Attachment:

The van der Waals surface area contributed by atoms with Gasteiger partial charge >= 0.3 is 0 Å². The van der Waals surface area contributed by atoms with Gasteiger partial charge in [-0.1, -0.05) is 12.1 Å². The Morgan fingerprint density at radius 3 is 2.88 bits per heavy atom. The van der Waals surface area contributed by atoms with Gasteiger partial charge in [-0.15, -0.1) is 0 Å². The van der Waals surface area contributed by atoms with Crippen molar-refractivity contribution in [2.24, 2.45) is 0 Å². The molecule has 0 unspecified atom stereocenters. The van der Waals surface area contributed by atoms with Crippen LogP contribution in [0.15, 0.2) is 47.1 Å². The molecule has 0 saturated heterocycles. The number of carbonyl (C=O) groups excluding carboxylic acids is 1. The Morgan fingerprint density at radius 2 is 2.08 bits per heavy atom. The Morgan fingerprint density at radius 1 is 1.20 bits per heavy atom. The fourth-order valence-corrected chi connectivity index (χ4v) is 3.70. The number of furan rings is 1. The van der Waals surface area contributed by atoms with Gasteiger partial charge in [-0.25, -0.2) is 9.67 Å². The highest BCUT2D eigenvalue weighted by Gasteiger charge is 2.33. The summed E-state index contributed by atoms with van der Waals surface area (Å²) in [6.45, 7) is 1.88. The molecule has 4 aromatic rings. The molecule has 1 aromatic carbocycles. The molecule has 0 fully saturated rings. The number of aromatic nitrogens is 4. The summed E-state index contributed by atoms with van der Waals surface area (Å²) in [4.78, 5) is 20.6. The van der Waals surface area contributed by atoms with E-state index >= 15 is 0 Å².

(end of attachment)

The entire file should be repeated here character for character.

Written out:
The van der Waals surface area contributed by atoms with Gasteiger partial charge >= 0.3 is 0 Å². The van der Waals surface area contributed by atoms with Gasteiger partial charge in [-0.1, -0.05) is 12.1 Å². The Morgan fingerprint density at radius 3 is 2.88 bits per heavy atom. The van der Waals surface area contributed by atoms with Gasteiger partial charge in [-0.15, -0.1) is 0 Å². The van der Waals surface area contributed by atoms with Crippen molar-refractivity contribution in [2.24, 2.45) is 0 Å². The molecule has 0 unspecified atom stereocenters. The van der Waals surface area contributed by atoms with Crippen LogP contribution in [0.15, 0.2) is 47.1 Å². The molecule has 0 saturated heterocycles. The number of carbonyl (C=O) groups excluding carboxylic acids is 1. The Morgan fingerprint density at radius 2 is 2.08 bits per heavy atom. The Morgan fingerprint density at radius 1 is 1.20 bits per heavy atom. The fourth-order valence-corrected chi connectivity index (χ4v) is 3.70. The number of furan rings is 1. The van der Waals surface area contributed by atoms with Gasteiger partial charge in [-0.25, -0.2) is 9.67 Å². The highest BCUT2D eigenvalue weighted by Gasteiger charge is 2.33. The summed E-state index contributed by atoms with van der Waals surface area (Å²) in [6.45, 7) is 1.88. The molecule has 4 aromatic rings. The molecule has 1 aromatic carbocycles. The molecule has 0 fully saturated rings. The number of aromatic nitrogens is 4. The summed E-state index contributed by atoms with van der Waals surface area (Å²) in [4.78, 5) is 20.6. The van der Waals surface area contributed by atoms with E-state index >= 15 is 0 Å².